How-to article: Sourdough 101
By Alan DumonceauxFeatures In the Kitchen Techniques
For many years now I have been teaching artisan bread classes to foodies, bread lovers and students. It is interesting that a common theme from students is they don’t like sourdough bread. After a few quick questions, however, I realize they have not had real sourdough bread that’s naturally fermented. Instead they have been eating a “bread product” made with flavour additives like acetic acid, lactic acid and fumeric acid that have been added to a premix or base to replicate the smell and taste of a naturally leavened sourdough bread.
It is unfortunate that very few bakeries culture and maintain their own levain, which in turn becomes the key ingredient in making sourdough breads. Common reasons are it takes too much work. What happens on our day off? What do I do with it when I go on holidays?
These are all legitimate questions for someone who has not been trained in making and maintaining a sourdough culture, but what I understand after spending the last decade learning about sourdough breads from industry respected bakers around the world is that sourdough is relatively easy to make, maintain and work with.
There are a few inherent issues with a sourdough, one of which includes the introduction of unwanted bacteria or a problem with mould spores. The bad bacteria issue can be avoided with proper sanitation practices. Mould spores are all around us, and if the environment where you maintain your levain has a significant mould issue then it may spoil the levain and it would have to be discarded.
Over the years, I have been my own worst enemy for my levain, forgetting to feed it, neglecting it and abusing it. Over time I came to the realization that once you have a healthy levain with the right balance of lactic and acetic acid it is extremely resilient.
From articles that I have read about a levain left unattended for a length of time, it was apparent that there are a wide range of opinions. Some people say it must be fed at least every three weeks to survive. Others say that the liquid that separates out of the levain should be poured off, others who call this liquid “hooch,” stir it back in and start feeding it again with no issues.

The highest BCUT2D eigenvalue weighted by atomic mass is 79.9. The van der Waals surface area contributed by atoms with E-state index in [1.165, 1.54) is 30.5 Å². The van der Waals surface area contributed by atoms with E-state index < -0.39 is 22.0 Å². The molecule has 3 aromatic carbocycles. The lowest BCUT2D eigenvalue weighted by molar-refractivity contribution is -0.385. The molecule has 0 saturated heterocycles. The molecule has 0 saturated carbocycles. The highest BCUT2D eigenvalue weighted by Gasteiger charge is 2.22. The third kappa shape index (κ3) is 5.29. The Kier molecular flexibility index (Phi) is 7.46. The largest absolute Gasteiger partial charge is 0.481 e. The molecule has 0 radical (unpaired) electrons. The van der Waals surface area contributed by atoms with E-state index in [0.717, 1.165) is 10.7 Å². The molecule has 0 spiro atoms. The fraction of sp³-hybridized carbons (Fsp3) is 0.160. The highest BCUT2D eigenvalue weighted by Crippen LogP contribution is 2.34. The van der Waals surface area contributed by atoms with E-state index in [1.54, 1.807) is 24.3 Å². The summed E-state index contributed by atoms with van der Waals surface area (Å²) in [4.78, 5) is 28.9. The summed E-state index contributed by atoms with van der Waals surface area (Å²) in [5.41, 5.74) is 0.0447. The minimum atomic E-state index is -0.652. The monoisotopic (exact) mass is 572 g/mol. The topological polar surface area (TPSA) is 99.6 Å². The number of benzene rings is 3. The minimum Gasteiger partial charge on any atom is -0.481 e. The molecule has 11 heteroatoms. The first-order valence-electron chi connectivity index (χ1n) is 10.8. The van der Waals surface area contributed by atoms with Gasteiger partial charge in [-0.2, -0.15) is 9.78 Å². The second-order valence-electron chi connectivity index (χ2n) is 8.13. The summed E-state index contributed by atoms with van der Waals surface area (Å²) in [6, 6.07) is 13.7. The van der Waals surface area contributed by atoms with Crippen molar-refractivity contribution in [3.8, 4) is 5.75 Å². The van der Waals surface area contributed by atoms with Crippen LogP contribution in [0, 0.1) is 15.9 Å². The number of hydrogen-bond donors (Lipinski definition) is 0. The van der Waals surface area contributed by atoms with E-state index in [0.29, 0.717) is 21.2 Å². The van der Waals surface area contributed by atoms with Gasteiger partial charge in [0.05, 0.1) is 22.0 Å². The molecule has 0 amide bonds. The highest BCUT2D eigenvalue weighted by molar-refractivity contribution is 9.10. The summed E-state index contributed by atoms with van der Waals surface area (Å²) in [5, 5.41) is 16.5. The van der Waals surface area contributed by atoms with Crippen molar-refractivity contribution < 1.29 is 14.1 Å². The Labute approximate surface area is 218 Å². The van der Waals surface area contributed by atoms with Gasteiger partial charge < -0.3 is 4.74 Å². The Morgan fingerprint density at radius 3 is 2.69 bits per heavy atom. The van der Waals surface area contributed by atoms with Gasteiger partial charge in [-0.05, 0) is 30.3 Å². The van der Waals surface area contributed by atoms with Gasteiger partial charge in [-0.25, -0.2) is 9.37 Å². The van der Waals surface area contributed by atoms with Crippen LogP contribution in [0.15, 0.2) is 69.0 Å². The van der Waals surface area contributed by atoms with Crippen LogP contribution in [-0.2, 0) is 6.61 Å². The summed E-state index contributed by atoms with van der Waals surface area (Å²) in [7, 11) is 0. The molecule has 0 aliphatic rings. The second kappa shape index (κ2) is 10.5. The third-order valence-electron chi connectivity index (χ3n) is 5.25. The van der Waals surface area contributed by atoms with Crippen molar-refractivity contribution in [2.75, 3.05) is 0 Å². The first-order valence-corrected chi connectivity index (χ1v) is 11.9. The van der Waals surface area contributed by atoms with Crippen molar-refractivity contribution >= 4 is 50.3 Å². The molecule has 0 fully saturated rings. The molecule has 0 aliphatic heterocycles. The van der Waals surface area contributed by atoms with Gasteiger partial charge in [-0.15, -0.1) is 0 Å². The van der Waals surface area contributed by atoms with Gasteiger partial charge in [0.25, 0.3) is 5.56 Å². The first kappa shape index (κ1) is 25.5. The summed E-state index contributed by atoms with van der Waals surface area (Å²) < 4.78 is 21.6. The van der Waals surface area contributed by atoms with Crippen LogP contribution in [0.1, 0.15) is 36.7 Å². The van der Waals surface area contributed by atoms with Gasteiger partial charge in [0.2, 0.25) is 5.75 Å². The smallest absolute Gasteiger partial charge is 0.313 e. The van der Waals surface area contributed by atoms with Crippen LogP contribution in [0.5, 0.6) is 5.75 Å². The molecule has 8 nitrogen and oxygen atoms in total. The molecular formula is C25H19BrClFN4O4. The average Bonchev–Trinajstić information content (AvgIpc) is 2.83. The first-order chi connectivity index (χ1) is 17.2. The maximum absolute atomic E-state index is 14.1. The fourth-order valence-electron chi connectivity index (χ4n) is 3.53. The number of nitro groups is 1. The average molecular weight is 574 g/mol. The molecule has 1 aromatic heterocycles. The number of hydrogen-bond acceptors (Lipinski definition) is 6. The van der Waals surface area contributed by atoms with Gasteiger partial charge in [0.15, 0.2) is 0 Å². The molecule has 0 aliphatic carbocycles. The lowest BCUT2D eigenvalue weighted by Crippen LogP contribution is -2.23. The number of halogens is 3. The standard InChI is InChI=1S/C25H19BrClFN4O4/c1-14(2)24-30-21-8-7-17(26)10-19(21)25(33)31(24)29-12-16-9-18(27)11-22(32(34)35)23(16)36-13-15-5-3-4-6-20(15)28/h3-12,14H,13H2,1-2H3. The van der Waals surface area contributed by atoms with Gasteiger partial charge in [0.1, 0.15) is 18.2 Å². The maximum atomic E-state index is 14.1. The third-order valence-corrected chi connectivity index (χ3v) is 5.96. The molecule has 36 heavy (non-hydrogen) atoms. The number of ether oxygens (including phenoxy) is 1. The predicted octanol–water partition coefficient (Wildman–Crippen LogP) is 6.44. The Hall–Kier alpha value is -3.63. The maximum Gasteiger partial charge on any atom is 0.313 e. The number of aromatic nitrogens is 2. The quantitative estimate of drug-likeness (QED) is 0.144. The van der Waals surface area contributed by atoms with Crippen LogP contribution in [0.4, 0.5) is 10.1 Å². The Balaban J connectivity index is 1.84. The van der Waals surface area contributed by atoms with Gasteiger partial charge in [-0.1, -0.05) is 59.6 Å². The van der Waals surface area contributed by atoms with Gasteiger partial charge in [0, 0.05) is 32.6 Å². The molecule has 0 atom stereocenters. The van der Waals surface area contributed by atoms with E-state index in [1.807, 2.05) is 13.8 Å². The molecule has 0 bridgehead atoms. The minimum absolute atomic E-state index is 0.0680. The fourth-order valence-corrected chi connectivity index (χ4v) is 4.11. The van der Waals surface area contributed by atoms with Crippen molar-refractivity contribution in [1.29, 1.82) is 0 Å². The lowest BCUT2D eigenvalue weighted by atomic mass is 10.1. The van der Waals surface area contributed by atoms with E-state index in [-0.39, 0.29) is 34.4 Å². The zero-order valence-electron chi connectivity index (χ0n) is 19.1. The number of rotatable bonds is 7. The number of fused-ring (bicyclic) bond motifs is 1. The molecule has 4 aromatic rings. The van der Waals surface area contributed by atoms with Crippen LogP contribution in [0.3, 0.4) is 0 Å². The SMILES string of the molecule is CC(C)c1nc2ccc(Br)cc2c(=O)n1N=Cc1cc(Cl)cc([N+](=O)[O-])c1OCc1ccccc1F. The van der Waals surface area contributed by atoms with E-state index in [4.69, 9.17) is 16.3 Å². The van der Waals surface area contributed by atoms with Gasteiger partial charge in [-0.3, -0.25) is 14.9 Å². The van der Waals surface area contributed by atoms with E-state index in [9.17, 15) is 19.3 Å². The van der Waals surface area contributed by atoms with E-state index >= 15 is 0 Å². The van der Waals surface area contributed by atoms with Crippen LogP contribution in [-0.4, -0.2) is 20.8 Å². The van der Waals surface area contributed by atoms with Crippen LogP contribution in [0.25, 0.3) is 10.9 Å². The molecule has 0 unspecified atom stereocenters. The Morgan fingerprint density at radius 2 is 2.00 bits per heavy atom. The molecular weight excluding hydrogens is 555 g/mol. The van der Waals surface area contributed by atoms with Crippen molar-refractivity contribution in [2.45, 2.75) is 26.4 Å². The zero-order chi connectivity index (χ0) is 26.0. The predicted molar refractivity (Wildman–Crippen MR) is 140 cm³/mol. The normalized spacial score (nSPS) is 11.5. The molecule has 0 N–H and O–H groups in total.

I decided to test the theory that my levain was very resilient. On Jan. 2, 2016, prior to my departure for the Coupe de Monde de la Boulangerie in Paris, I set aside my usual 240g of levain in a container in my fridge at home. Then at the end of May I set aside a second container in the back of my fridge. I left them both completely undisturbed until early September.
After seven months and after three months left untouched, I removed the levain from the back of my fridge. Both had an ample layer of “hooch” on top, with the container that was seven months old having a darker colour.
After allowing the cultures to warm up, I simply stirred the liquid in and took out 40g to use with a feeding schedule of 100g flour and 100g water and 40g levain. Whenever the levain is thinner than normal there are two key steps to correct the levain. Hold back some water and add a dash of salt. For the first feeding I held back 10g of water and added a dash of salt. Due to the length of time in the fridge, I allowed the first feeding to go 24 hours. After 24 hours the levain that had rested for 7 months unattended was lower than the 3 month undisturbed levain.
On the second day I held back 5g of water and added a dash of salt to each to bring the correct consistency back to the levain.
After 12 hours on day two the levains were nearly at the same level of activity.
After the third feeding the two levains were basically at the same level of activity. The conclusion to my experiment was the seven-month-old levain, after the first feeding, was behind in activity and aroma, but by the third feeding the two levains were identical.
After the fourth feeding I made sourdough bread and there was no discernible difference between the two finished loaves.
The results of this experiment resulted in the conclusion I had anticipated: My levain seems to be pretty resilient. Once you have the correct blend of bacteria and yeast, they are very resilient to being stored for extended periods of time with no loss in fermentation power once a regular feeding schedule has resumed.
Alan Dumonceaux is chair of the baking program at NAIT School of Hospitality and Culinary Arts in Edmonton. You can reach him by email at email@example.com.
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